Text: Christopher Marlowe, The Jew of Malta, edited by Irving Ribner, The Odyssey Press, 1970.
Summary of Prologue
Machiavel enters and tells the audience although the world thinks Machiavel is dead, his soul has flown over the Alps to view the land of England and his friends there. He has lately been in France with the Duc de Guise. He may have a bad name with some, but he is most admired by those who hate him, for some even secretly read Machiavel who aspire to “Peter’s Chair” (title of Pope). Machiavel believes religion is childish stuff, for only ignorance is a sin. Might makes right, and law is most secure when founded on bloody violence. He has not come to Britain to lecture but to present the tragedy of a Jew who used his methods to get his wealth.
Commentary on Prologue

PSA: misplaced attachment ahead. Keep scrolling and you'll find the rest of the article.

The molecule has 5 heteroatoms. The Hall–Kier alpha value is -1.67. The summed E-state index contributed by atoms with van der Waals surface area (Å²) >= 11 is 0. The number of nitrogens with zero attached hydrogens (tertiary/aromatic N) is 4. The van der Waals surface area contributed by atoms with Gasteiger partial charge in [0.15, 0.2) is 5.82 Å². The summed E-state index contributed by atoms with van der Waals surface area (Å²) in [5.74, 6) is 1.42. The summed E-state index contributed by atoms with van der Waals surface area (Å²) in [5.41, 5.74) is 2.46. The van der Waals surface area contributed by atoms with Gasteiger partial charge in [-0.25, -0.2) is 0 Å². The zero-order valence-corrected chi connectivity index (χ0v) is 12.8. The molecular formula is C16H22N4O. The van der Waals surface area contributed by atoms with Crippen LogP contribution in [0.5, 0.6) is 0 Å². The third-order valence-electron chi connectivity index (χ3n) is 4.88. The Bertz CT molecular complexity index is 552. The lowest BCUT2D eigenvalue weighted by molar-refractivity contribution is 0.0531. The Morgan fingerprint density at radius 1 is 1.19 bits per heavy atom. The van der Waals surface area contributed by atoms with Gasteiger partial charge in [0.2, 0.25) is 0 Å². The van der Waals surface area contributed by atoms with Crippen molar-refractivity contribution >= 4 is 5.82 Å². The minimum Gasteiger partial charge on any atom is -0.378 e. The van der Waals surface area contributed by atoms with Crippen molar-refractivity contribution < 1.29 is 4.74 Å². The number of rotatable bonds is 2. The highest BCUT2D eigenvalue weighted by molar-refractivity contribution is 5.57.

Marlowe has Machiavelli (1469-1527), the author of The Prince (1532) as the speaker of the prologue introducing his protÈgÈ, Barabas the Jew, who has gained his wealth using Machiavellian methods. Some think Machiavelli the embodiment of evil with his philosophy of opportunism and cynical use of power, he says, but even Popes read his book and use his methods. Marlowe here slams the Catholic religion and Rome that tried to control European politics. England had withdrawn its church from the rule of Rome, and the Popes were always trying to bring England under control again by sponsoring England’s Catholic enemies. The Duc de Guise (1550-1588) was a Machiavellian, he claims, the inspirer of the St. Bartholomew Day Massacre of 1572 in Paris, responsible for the deaths of thousands of Protestants. Machiavelli was seen as an arch-villain in Renaissance writings because he advocated gaining power through expediency and discounted moral or religious ethics. His was basically the view that the strongest should rule and keep order, and that sometimes violence was necessary. Marlowe associates the immoral politics of Machiavelli with Barabas, the Jew of Malta, but warns that the Jew’s story is a tragedy.